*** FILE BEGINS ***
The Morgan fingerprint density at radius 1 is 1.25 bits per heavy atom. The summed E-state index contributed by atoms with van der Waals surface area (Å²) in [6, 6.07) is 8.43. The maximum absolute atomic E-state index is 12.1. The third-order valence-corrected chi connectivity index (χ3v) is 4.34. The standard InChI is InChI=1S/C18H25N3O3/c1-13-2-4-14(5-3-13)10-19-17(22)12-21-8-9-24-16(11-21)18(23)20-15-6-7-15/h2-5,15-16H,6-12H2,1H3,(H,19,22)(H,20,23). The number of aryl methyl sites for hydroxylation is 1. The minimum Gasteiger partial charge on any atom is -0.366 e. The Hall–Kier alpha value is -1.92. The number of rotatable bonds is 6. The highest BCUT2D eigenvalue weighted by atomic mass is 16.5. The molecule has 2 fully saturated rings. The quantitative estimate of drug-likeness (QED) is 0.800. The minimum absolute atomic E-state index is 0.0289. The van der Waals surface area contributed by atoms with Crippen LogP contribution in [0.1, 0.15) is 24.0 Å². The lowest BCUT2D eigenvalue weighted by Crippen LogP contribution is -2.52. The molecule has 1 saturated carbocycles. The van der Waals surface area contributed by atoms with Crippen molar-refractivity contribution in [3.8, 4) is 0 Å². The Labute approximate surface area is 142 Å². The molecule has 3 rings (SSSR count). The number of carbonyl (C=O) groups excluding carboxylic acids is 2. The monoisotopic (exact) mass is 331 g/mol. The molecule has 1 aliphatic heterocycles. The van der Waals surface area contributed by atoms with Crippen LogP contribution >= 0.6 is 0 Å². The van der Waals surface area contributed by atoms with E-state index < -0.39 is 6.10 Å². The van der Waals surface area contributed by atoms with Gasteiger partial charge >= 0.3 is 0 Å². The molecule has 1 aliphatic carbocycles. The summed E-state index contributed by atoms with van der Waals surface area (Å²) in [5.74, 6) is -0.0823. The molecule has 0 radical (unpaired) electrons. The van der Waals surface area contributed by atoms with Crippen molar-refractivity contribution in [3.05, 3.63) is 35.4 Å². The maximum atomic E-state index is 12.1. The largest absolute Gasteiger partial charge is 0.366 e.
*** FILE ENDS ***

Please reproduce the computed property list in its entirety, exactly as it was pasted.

The Morgan fingerprint density at radius 1 is 1.25 bits per heavy atom. The summed E-state index contributed by atoms with van der Waals surface area (Å²) in [6, 6.07) is 8.43. The maximum absolute atomic E-state index is 12.1. The third-order valence-corrected chi connectivity index (χ3v) is 4.34. The standard InChI is InChI=1S/C18H25N3O3/c1-13-2-4-14(5-3-13)10-19-17(22)12-21-8-9-24-16(11-21)18(23)20-15-6-7-15/h2-5,15-16H,6-12H2,1H3,(H,19,22)(H,20,23). The number of aryl methyl sites for hydroxylation is 1. The minimum Gasteiger partial charge on any atom is -0.366 e. The Hall–Kier alpha value is -1.92. The number of rotatable bonds is 6. The highest BCUT2D eigenvalue weighted by atomic mass is 16.5. The molecule has 2 fully saturated rings. The quantitative estimate of drug-likeness (QED) is 0.800. The minimum absolute atomic E-state index is 0.0289. The van der Waals surface area contributed by atoms with Crippen LogP contribution in [0.1, 0.15) is 24.0 Å². The lowest BCUT2D eigenvalue weighted by Crippen LogP contribution is -2.52. The molecule has 1 saturated carbocycles. The van der Waals surface area contributed by atoms with Crippen molar-refractivity contribution in [3.8, 4) is 0 Å². The Labute approximate surface area is 142 Å². The molecule has 3 rings (SSSR count). The number of carbonyl (C=O) groups excluding carboxylic acids is 2. The monoisotopic (exact) mass is 331 g/mol. The molecule has 1 aliphatic heterocycles. The van der Waals surface area contributed by atoms with Crippen LogP contribution >= 0.6 is 0 Å². The van der Waals surface area contributed by atoms with E-state index < -0.39 is 6.10 Å². The van der Waals surface area contributed by atoms with Gasteiger partial charge >= 0.3 is 0 Å². The molecule has 1 aliphatic carbocycles. The summed E-state index contributed by atoms with van der Waals surface area (Å²) in [5.74, 6) is -0.0823. The molecule has 0 radical (unpaired) electrons. The van der Waals surface area contributed by atoms with Crippen molar-refractivity contribution in [3.05, 3.63) is 35.4 Å². The maximum atomic E-state index is 12.1. The largest absolute Gasteiger partial charge is 0.366 e.